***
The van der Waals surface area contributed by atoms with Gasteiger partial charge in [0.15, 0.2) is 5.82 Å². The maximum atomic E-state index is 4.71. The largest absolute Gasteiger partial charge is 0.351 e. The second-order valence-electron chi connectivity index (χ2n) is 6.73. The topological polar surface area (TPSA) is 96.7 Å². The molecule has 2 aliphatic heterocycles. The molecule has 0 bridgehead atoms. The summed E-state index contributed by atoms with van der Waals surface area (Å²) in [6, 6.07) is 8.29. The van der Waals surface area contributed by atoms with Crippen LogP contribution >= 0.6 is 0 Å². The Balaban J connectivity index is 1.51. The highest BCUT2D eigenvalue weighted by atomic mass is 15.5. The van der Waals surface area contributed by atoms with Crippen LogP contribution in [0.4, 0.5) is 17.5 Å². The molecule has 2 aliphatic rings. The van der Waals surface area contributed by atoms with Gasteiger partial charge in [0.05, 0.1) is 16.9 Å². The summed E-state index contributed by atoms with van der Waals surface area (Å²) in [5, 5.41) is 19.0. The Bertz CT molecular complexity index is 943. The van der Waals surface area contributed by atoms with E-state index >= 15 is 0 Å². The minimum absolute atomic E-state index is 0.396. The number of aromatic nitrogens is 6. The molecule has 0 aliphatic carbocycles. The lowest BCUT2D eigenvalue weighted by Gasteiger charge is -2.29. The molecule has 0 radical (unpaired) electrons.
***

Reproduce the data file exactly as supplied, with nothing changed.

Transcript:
The van der Waals surface area contributed by atoms with Gasteiger partial charge in [0.15, 0.2) is 5.82 Å². The maximum atomic E-state index is 4.71. The largest absolute Gasteiger partial charge is 0.351 e. The second-order valence-electron chi connectivity index (χ2n) is 6.73. The topological polar surface area (TPSA) is 96.7 Å². The molecule has 2 aliphatic heterocycles. The molecule has 0 bridgehead atoms. The summed E-state index contributed by atoms with van der Waals surface area (Å²) in [6, 6.07) is 8.29. The van der Waals surface area contributed by atoms with Crippen LogP contribution >= 0.6 is 0 Å². The Balaban J connectivity index is 1.51. The highest BCUT2D eigenvalue weighted by atomic mass is 15.5. The van der Waals surface area contributed by atoms with Crippen LogP contribution in [0.4, 0.5) is 17.5 Å². The molecule has 2 aliphatic rings. The van der Waals surface area contributed by atoms with Gasteiger partial charge in [0.05, 0.1) is 16.9 Å². The summed E-state index contributed by atoms with van der Waals surface area (Å²) in [5, 5.41) is 19.0. The Bertz CT molecular complexity index is 943. The van der Waals surface area contributed by atoms with E-state index >= 15 is 0 Å². The minimum absolute atomic E-state index is 0.396. The number of aromatic nitrogens is 6. The molecule has 0 aliphatic carbocycles. The lowest BCUT2D eigenvalue weighted by Gasteiger charge is -2.29. The molecule has 0 radical (unpaired) electrons.